Orest Stanko at the Pak Men blog wrote a post mainly focused on the value – or lack of value – in physical consequences (punishment) for the failure to do certain things in training. An example is push-ups when one does not call the ball. It’s worth reading from that point of view. It follows along the lines of some things I’ve written before (see On the question of punishment in volleyball training).
Though only briefly mentioned early on, one idea Orest presents really grabbed my attention. It was that coaches should focus less on player fatigue as a training objective. Rather, your goal should be mental fatigue. Sports are generally viewed as mainly operating in the physical realm. It is therefore easy to see why coaches would think having physically tired athletes at the end of practice is the objective.
Obviously, there is a strong physical element to training. In particular, if you believe that the best form of conditioning work for your team is what you do in training, then it’s reasonable to think in those fatigue terms.
But as coaches we don’t just focus on developing physical abilities. A massive part of our role is to help our athletes the mental side of the game – reading, decision-making, etc. You may even be able to say it’s the bigger aspect of our job.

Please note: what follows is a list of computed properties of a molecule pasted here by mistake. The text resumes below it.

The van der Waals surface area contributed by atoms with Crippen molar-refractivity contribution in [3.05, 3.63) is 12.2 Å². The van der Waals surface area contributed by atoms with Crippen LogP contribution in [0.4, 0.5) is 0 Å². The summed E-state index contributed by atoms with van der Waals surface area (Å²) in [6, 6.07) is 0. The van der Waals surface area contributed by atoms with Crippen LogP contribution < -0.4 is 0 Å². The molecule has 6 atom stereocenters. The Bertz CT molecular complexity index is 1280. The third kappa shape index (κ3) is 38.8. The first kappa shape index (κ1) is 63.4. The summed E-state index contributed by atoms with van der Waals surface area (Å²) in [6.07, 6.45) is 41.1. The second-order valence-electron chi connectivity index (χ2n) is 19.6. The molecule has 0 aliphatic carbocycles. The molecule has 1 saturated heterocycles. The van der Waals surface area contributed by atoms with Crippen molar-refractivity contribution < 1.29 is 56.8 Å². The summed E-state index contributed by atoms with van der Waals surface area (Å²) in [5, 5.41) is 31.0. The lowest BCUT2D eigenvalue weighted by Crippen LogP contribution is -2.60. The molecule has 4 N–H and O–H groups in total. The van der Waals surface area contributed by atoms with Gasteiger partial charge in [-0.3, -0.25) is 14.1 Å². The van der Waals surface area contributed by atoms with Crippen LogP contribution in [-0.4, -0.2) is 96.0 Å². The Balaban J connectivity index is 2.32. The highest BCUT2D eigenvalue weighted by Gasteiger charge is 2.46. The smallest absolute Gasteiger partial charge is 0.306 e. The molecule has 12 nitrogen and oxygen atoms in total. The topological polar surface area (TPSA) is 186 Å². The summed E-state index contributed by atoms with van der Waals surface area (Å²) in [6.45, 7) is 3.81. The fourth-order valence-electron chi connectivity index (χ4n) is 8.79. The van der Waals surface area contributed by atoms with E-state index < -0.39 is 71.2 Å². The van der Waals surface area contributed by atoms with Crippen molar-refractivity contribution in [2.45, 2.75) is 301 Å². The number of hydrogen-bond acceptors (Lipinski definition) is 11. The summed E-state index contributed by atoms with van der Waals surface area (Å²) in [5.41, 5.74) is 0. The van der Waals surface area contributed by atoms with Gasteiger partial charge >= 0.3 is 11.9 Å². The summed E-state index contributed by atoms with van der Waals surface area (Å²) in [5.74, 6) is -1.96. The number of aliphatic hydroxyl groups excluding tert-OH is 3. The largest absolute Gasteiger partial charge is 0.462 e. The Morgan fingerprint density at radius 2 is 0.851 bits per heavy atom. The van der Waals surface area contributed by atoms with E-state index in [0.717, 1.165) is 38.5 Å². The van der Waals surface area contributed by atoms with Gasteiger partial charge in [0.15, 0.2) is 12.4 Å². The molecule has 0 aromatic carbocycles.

That’s where the idea of mental fatigue at the end of training comes in to consideration. How do you challenge players mentally as much as you do physically (or more)?
The answer is pretty simple. You put them in positions which force them to read and make decisions. Importantly, you also have a feedback mechanism with respect to that reading and decision-making so the players can judge their performance. Similarly, you put them in positions which help develop their mental toughness. That means situations which challenge them to deal with things like frustration. You can do that by altering success rates.
Think about the implications of those requirements,
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